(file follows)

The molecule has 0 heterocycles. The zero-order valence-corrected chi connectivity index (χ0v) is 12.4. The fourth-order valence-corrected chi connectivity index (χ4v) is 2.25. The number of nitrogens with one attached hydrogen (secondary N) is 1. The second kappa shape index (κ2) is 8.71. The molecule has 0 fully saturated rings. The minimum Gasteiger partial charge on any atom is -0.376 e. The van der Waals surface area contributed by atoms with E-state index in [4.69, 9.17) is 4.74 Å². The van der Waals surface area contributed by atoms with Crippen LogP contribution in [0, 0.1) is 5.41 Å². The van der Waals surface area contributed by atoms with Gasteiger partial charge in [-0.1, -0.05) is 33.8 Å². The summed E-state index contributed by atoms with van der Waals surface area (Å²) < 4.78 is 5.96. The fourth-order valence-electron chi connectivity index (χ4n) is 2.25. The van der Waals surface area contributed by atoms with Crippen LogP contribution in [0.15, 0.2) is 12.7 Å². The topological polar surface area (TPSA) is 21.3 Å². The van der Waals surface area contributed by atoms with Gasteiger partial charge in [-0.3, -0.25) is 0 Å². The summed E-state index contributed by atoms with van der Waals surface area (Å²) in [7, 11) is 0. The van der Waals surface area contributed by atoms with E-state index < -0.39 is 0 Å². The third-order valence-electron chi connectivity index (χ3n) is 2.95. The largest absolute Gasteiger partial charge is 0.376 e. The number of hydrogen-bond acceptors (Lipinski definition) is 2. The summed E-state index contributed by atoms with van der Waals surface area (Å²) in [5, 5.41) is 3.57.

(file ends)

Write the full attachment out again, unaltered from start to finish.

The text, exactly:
The molecule has 0 heterocycles. The zero-order valence-corrected chi connectivity index (χ0v) is 12.4. The fourth-order valence-corrected chi connectivity index (χ4v) is 2.25. The number of nitrogens with one attached hydrogen (secondary N) is 1. The second kappa shape index (κ2) is 8.71. The molecule has 0 fully saturated rings. The minimum Gasteiger partial charge on any atom is -0.376 e. The van der Waals surface area contributed by atoms with E-state index in [4.69, 9.17) is 4.74 Å². The van der Waals surface area contributed by atoms with Crippen LogP contribution in [0, 0.1) is 5.41 Å². The van der Waals surface area contributed by atoms with Gasteiger partial charge in [-0.1, -0.05) is 33.8 Å². The summed E-state index contributed by atoms with van der Waals surface area (Å²) < 4.78 is 5.96. The fourth-order valence-electron chi connectivity index (χ4n) is 2.25. The van der Waals surface area contributed by atoms with Crippen LogP contribution in [0.15, 0.2) is 12.7 Å². The topological polar surface area (TPSA) is 21.3 Å². The van der Waals surface area contributed by atoms with Gasteiger partial charge in [-0.3, -0.25) is 0 Å². The summed E-state index contributed by atoms with van der Waals surface area (Å²) in [7, 11) is 0. The van der Waals surface area contributed by atoms with E-state index < -0.39 is 0 Å². The third-order valence-electron chi connectivity index (χ3n) is 2.95. The largest absolute Gasteiger partial charge is 0.376 e. The number of hydrogen-bond acceptors (Lipinski definition) is 2. The summed E-state index contributed by atoms with van der Waals surface area (Å²) in [5, 5.41) is 3.57.